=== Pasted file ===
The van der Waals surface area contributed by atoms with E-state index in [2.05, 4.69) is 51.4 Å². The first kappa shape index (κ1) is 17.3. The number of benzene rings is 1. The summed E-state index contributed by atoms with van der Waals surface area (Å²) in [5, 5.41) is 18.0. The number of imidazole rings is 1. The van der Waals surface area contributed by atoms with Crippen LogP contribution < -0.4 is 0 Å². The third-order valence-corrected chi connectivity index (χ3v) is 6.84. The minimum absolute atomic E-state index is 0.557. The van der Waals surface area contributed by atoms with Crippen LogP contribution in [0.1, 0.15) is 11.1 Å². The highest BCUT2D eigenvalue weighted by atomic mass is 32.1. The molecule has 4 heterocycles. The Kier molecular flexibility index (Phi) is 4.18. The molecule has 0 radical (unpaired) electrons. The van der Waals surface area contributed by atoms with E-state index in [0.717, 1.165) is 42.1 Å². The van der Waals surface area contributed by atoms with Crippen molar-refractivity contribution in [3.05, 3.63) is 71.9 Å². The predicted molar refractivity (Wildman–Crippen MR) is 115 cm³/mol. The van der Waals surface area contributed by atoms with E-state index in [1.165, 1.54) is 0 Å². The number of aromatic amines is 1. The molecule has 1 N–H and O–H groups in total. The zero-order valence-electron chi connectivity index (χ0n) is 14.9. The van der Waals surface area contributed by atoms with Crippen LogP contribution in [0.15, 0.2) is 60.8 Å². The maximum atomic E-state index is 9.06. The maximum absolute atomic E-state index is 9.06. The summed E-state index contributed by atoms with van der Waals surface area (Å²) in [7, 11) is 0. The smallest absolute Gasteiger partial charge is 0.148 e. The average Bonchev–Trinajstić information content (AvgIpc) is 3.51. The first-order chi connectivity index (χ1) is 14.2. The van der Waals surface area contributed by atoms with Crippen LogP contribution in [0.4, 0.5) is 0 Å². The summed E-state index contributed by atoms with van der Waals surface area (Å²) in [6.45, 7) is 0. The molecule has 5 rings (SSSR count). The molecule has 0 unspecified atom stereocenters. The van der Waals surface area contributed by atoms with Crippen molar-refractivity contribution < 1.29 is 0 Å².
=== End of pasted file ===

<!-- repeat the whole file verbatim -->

The van der Waals surface area contributed by atoms with E-state index in [2.05, 4.69) is 51.4 Å². The first kappa shape index (κ1) is 17.3. The number of benzene rings is 1. The summed E-state index contributed by atoms with van der Waals surface area (Å²) in [5, 5.41) is 18.0. The number of imidazole rings is 1. The van der Waals surface area contributed by atoms with Crippen LogP contribution < -0.4 is 0 Å². The third-order valence-corrected chi connectivity index (χ3v) is 6.84. The minimum absolute atomic E-state index is 0.557. The van der Waals surface area contributed by atoms with Crippen LogP contribution in [0.1, 0.15) is 11.1 Å². The highest BCUT2D eigenvalue weighted by atomic mass is 32.1. The molecule has 4 heterocycles. The Kier molecular flexibility index (Phi) is 4.18. The molecule has 0 radical (unpaired) electrons. The van der Waals surface area contributed by atoms with E-state index in [0.717, 1.165) is 42.1 Å². The van der Waals surface area contributed by atoms with Crippen molar-refractivity contribution in [3.05, 3.63) is 71.9 Å². The predicted molar refractivity (Wildman–Crippen MR) is 115 cm³/mol. The van der Waals surface area contributed by atoms with E-state index in [1.165, 1.54) is 0 Å². The number of aromatic amines is 1. The molecule has 1 N–H and O–H groups in total. The zero-order valence-electron chi connectivity index (χ0n) is 14.9. The van der Waals surface area contributed by atoms with Crippen LogP contribution in [0.15, 0.2) is 60.8 Å². The maximum atomic E-state index is 9.06. The maximum absolute atomic E-state index is 9.06. The summed E-state index contributed by atoms with van der Waals surface area (Å²) in [7, 11) is 0. The smallest absolute Gasteiger partial charge is 0.148 e. The average Bonchev–Trinajstić information content (AvgIpc) is 3.51. The first-order chi connectivity index (χ1) is 14.2. The van der Waals surface area contributed by atoms with Crippen LogP contribution in [0.4, 0.5) is 0 Å². The summed E-state index contributed by atoms with van der Waals surface area (Å²) in [6.45, 7) is 0. The molecule has 5 rings (SSSR count). The molecule has 0 unspecified atom stereocenters. The van der Waals surface area contributed by atoms with Crippen molar-refractivity contribution < 1.29 is 0 Å².